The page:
COLOR THEORY:

Basic Tips for Picking Paint Colors

The world is a rainbow of hues, shades and tints. Color is everywhere. So how do you choose the right paint color for a front door? Understanding more about color can set you on the right path. And remember, it’s just paint. You can always change it. So what do you have to lose? Be brave, be bold and set your colorful side free!

ROBIN'S TIPS

1. UNDERSTANDING COLOR THEORY

Do you remember learning the color wheel in elementary art class? As basic as it may seem, this is a very helpful tool in understanding how to mix and blend hues. It can help you customize a basic can of paint.

Every color comes from the 3 primary colors: red, blue and yellow.

Secondary colors are a mix of 2 primary colors. Orange and red makes yellow. Blue and yellow makes green. Red and blue makes violet.

A tertiary color is a mix of 1 primary and 1 secondary color. Green and red makes brown.

TIP: Buy a gallon of basic white paint and use cheap acrylic craft paints to mix your own color. Or use acrylics to tone down or brighten paint. Knowing how to mix colors means you can pick up clearance paint and make it work for you. (Do not use acrylics with oil-based paint).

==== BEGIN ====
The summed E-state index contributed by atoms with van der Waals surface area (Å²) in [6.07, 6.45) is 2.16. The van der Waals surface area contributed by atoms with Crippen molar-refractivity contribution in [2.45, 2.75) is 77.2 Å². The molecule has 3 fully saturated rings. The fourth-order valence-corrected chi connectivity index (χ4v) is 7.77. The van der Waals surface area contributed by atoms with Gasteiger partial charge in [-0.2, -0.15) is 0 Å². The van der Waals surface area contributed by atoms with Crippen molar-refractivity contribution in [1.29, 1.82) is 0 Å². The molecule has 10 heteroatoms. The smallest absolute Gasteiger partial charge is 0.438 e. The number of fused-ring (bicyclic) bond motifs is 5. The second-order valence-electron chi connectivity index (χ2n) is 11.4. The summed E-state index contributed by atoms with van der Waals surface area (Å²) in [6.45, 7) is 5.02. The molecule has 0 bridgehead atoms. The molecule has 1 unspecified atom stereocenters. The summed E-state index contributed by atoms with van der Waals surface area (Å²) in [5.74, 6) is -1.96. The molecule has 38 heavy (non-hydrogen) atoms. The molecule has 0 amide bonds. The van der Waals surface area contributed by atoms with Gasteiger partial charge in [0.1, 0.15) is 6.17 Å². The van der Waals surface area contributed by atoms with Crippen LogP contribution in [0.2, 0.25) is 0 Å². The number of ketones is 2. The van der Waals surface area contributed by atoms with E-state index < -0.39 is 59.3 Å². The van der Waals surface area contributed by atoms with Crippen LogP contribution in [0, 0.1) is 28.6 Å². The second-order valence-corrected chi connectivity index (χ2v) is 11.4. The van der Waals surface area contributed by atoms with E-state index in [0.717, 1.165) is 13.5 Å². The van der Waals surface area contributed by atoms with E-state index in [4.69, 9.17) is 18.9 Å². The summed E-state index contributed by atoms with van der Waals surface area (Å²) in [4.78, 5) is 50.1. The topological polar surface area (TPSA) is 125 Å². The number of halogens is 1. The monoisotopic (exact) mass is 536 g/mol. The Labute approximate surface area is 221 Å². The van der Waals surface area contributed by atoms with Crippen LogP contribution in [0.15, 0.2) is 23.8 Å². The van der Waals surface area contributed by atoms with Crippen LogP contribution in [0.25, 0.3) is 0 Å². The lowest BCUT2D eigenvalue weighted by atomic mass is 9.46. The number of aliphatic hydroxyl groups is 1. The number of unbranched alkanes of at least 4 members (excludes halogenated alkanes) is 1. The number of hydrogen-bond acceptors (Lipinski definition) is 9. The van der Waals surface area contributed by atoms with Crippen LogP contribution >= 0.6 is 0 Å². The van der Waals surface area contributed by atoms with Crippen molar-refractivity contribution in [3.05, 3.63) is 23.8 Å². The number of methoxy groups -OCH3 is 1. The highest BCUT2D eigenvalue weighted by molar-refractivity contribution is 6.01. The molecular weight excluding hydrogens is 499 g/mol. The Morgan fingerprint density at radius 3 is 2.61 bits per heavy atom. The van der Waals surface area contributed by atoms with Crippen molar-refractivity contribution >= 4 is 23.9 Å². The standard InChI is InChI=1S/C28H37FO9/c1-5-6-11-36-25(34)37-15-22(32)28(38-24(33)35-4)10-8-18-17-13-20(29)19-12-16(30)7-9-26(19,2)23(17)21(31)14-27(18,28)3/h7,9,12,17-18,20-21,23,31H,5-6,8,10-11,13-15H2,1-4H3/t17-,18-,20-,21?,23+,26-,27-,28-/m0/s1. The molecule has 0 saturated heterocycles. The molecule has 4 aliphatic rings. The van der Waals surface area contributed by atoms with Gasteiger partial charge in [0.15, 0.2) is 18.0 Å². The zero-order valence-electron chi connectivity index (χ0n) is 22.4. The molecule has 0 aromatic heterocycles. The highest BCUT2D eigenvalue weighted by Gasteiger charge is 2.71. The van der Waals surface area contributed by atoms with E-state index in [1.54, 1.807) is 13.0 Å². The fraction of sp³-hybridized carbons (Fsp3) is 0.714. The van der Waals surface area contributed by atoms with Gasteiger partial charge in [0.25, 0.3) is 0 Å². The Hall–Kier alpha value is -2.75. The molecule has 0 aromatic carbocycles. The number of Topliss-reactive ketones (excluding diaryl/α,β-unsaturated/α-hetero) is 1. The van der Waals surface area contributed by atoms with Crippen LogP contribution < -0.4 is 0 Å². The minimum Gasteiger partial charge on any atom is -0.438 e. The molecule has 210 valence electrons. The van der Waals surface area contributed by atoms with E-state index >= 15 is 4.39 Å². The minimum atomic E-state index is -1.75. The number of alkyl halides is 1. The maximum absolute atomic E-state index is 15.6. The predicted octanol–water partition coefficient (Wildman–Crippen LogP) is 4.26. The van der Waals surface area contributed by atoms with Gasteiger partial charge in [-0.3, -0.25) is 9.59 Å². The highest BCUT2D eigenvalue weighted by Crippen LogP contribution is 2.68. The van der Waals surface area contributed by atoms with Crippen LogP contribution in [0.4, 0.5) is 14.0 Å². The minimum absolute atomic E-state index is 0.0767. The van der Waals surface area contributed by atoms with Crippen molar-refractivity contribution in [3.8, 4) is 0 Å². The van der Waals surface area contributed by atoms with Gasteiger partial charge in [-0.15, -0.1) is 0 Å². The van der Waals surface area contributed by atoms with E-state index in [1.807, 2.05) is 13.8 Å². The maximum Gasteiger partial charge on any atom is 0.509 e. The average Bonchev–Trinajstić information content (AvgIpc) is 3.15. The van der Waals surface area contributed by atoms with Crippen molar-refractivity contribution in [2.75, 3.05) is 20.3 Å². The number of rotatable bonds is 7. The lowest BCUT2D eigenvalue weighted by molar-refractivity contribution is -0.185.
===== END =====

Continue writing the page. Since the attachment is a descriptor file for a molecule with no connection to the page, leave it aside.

2. MAKE YOUR OWN COLOR WHEEL

An easy way to learn is get out some cheap paints and start mixing. Make your own color wheel. This will give you a great understanding of color theory and is a good way to learn.

Use any paint surface (cardboard, canvas board, canvas, heavy paper, etc.). Buy a tube of the 3 primary colors. Don’t spend a lot of money. Acrylic craft paint can be found for less than $1 a tube. Swatch out the basic colors, then start mixing and filling in the wheel!

3. COLOR HARMONY

We all want harmony at home, right? Color harmony can help. Colors play off each other in different ways. There is no right or wrong, but there are basic concepts that might help you choose a palette.

  • First, pick a main hue. Then add accents.
  • Use the 60/30/10 rule: 60 percent main color, 30 percent secondary color and 10 percent accent colors.
  • There’s an endless number of ways to create a color scheme. Don’t know what you like? Go outside. Maybe there’s a particular flower or group of flowers growing together that catches your eye.

4. COLOR PSYCHOLOGY

There’s psychology to color. What you choose reflects personality and effects mood and atmosphere. Blues are calming, tranquil and restful. Rich reds and golds represent traditional taste and stability. Try a color quiz online and find your perfect match.

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